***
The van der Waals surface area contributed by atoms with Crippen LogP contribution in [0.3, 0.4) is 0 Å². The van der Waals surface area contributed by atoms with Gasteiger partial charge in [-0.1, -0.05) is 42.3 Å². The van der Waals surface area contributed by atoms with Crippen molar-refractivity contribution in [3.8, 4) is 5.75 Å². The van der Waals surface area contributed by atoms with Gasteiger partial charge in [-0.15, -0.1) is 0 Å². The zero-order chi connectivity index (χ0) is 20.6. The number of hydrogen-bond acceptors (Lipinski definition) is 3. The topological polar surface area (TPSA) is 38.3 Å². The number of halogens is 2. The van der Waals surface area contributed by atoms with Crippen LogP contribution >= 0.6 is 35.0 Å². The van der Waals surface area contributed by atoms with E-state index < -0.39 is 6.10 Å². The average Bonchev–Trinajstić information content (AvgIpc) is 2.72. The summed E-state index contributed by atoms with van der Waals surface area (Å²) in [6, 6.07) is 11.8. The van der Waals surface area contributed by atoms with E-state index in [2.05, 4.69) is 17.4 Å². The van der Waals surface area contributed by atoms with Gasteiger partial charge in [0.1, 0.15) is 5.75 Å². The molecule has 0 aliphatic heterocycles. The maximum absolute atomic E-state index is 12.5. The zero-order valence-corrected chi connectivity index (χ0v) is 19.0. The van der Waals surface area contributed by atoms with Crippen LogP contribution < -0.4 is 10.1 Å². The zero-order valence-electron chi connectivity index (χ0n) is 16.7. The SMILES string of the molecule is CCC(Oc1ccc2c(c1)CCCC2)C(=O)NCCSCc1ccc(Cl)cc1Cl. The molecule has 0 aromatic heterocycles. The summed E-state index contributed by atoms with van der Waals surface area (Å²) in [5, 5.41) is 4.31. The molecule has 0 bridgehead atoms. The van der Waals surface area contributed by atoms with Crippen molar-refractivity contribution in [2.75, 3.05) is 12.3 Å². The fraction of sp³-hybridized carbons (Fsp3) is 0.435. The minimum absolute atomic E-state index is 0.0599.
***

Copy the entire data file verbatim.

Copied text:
The van der Waals surface area contributed by atoms with Crippen LogP contribution in [0.3, 0.4) is 0 Å². The van der Waals surface area contributed by atoms with Gasteiger partial charge in [-0.1, -0.05) is 42.3 Å². The van der Waals surface area contributed by atoms with Crippen molar-refractivity contribution in [3.8, 4) is 5.75 Å². The van der Waals surface area contributed by atoms with Gasteiger partial charge in [-0.15, -0.1) is 0 Å². The zero-order chi connectivity index (χ0) is 20.6. The number of hydrogen-bond acceptors (Lipinski definition) is 3. The topological polar surface area (TPSA) is 38.3 Å². The number of halogens is 2. The van der Waals surface area contributed by atoms with Crippen LogP contribution >= 0.6 is 35.0 Å². The van der Waals surface area contributed by atoms with E-state index < -0.39 is 6.10 Å². The average Bonchev–Trinajstić information content (AvgIpc) is 2.72. The summed E-state index contributed by atoms with van der Waals surface area (Å²) in [6, 6.07) is 11.8. The van der Waals surface area contributed by atoms with E-state index in [2.05, 4.69) is 17.4 Å². The van der Waals surface area contributed by atoms with Gasteiger partial charge in [0.1, 0.15) is 5.75 Å². The molecule has 0 aliphatic heterocycles. The maximum absolute atomic E-state index is 12.5. The zero-order valence-corrected chi connectivity index (χ0v) is 19.0. The van der Waals surface area contributed by atoms with Crippen LogP contribution < -0.4 is 10.1 Å². The zero-order valence-electron chi connectivity index (χ0n) is 16.7. The SMILES string of the molecule is CCC(Oc1ccc2c(c1)CCCC2)C(=O)NCCSCc1ccc(Cl)cc1Cl. The molecule has 0 aromatic heterocycles. The summed E-state index contributed by atoms with van der Waals surface area (Å²) in [5, 5.41) is 4.31. The molecule has 0 bridgehead atoms. The van der Waals surface area contributed by atoms with Crippen molar-refractivity contribution in [2.75, 3.05) is 12.3 Å². The fraction of sp³-hybridized carbons (Fsp3) is 0.435. The minimum absolute atomic E-state index is 0.0599.